IMF Admits Lying About Greek Debt Crisis

According to the Financial Times, the International Monetary Fund (IMF) has published a report in which it admits miscalculations about Greece’s first €110bn bailout. In particular, their economic forecasts were too optimistic. On top of that, it appears that the IMF wasn’t alone, but that the troika (members the European Commission and the European Central Bank) were all conscious of the miscalculations.

FT writes: “The study says that the rescue went ahead even though Greece did not meet one of the IMF’s four criteria for such a huge programme – a good chance of debt sustainability in the medium term – and may have failed two of the others as well.”

Specifically, several bailouts were granted by European troika, resulting in higher debts for Greece.  The objectives to meet the bailout conditions were calculdated by the IMF. They were too far from reality as appears from the following figures:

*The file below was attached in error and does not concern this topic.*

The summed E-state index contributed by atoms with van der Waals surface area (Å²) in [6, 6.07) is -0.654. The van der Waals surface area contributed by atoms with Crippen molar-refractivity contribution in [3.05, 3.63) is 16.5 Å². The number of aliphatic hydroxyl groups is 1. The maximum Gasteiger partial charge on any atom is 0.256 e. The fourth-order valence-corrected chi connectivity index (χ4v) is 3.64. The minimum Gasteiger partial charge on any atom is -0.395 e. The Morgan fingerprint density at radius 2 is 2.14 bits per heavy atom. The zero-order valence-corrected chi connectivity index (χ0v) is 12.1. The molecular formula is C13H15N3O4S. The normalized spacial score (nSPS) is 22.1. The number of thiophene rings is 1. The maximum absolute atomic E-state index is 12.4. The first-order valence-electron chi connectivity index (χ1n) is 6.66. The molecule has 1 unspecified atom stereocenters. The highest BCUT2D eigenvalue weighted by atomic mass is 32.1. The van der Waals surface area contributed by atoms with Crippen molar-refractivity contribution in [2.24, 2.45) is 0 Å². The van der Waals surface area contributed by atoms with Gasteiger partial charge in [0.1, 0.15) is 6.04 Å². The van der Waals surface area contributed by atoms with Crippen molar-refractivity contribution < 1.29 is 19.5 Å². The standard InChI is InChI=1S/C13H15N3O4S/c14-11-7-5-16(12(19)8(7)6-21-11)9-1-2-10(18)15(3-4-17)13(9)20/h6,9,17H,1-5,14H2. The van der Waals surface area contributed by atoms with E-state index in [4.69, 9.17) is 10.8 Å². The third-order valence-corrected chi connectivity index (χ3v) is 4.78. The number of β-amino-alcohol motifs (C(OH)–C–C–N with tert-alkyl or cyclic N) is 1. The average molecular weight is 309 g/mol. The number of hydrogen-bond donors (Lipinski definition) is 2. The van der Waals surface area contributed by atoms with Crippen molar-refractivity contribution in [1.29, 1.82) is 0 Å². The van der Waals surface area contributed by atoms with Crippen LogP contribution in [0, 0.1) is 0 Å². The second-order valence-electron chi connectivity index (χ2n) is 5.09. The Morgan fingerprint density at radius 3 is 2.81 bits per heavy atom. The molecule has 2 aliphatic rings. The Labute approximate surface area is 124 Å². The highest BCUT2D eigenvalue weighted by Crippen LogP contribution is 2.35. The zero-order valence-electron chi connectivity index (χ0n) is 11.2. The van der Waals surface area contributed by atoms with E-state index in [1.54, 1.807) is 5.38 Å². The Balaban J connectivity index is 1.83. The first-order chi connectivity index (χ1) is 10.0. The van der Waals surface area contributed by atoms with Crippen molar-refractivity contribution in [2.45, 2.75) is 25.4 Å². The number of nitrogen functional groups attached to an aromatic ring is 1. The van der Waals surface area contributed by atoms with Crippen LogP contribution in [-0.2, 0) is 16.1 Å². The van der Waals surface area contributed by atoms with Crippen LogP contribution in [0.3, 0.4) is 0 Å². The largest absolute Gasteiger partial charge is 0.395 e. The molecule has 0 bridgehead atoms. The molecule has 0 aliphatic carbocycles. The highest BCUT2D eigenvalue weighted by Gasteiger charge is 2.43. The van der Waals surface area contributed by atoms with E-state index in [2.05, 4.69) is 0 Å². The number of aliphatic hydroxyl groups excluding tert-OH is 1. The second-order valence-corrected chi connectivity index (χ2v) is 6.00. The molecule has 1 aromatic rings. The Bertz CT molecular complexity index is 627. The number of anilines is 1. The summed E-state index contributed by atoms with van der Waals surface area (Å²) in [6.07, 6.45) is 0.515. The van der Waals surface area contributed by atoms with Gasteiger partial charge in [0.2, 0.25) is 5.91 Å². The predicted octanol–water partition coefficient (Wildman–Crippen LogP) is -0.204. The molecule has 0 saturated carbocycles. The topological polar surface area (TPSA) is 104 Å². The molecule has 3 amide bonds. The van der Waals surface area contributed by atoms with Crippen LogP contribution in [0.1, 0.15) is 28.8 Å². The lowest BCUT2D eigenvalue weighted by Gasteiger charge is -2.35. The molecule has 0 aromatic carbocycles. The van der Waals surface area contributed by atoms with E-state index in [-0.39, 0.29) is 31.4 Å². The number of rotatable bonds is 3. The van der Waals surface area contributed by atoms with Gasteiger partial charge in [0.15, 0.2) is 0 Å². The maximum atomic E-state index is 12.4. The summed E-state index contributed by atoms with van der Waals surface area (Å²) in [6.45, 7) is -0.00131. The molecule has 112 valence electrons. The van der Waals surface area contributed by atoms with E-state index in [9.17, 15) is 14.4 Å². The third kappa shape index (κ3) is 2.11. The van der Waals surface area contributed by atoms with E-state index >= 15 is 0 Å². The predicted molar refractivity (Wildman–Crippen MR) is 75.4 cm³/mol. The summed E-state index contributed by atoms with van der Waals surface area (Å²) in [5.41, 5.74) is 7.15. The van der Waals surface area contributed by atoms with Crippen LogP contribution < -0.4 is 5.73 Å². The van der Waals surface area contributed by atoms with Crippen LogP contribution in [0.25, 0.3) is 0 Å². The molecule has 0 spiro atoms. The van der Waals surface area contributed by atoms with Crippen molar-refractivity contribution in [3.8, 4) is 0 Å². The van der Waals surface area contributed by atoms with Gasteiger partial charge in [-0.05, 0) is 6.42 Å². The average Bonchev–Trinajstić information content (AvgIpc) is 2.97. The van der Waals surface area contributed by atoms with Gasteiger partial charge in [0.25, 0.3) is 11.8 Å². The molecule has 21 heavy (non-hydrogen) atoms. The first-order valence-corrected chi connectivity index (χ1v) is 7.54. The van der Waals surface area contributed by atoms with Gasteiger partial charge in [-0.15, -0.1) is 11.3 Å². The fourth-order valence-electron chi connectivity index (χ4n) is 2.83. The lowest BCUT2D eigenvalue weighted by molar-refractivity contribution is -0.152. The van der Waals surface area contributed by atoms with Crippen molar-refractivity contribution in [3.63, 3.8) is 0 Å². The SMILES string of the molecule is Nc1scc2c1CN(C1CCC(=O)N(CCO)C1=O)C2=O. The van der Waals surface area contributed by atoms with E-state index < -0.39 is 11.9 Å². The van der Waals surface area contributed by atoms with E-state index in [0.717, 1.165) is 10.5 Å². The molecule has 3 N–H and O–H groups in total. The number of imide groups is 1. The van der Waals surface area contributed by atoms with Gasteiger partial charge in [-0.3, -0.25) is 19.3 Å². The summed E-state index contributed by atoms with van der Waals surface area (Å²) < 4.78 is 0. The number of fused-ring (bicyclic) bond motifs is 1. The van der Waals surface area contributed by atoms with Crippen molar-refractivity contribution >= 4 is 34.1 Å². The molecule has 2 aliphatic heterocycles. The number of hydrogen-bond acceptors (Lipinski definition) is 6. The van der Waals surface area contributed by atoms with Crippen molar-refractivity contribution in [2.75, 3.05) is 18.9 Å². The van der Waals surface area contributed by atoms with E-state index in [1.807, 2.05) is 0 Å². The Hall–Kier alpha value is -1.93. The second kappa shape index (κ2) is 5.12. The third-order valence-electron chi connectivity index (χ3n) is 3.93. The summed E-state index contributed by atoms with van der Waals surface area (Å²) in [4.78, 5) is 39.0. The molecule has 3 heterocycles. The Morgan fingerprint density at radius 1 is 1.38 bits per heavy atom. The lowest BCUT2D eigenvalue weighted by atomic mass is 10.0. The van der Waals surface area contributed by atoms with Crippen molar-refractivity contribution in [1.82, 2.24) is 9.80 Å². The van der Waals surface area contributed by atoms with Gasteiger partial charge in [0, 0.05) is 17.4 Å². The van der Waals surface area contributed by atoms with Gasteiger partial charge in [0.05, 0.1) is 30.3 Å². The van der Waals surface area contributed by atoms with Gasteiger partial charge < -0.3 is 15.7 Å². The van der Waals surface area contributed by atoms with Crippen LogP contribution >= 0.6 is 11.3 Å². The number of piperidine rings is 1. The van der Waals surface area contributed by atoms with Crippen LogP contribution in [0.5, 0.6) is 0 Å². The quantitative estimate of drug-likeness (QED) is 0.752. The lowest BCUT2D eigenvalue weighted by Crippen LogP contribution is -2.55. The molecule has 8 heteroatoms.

• The IMF forecasted 5.5% decline in Greek economic output for 2009 to 2012. In reality, however, Greece lost 17% real gross domestic output.
  • The IMF forecasted 15% unemployment in 2012. The real decline in unemployment was 25 percent.

The objectives were unrealistic but the IMF and the troika were well aware of that.

Huffingtonpost comments on this by saing that the IMF’s reports reveals that the wider Eurozone benefited from the Greek bailouts, not Greece. Banks didn’t have to bear losses on Greek debt that could not be repaid. Rather, the troika insisted on increasing the indebtedness on failing countries in order to support the Eurozone’s failing banks.

It is a fact that the IMF and troika prefer to lie and have innocent people literally suffer just to pretend that the banking system in the Eurozone is all right. This news only confirms what we have been advocating for a long time. The debt crisis is much worse than most of us believe. It is very likely that we have reached a systemic tipping point in the debt and credit based economic model.

This news is also the justification for owning gold in physical allocated form. As we have shown for instance here, the reports which call for the end of the gold bull market do not take into account the real implications of the debt crisis. We believe that’s a big fallacy. Undoubtedly, similar news will accumulate over time.

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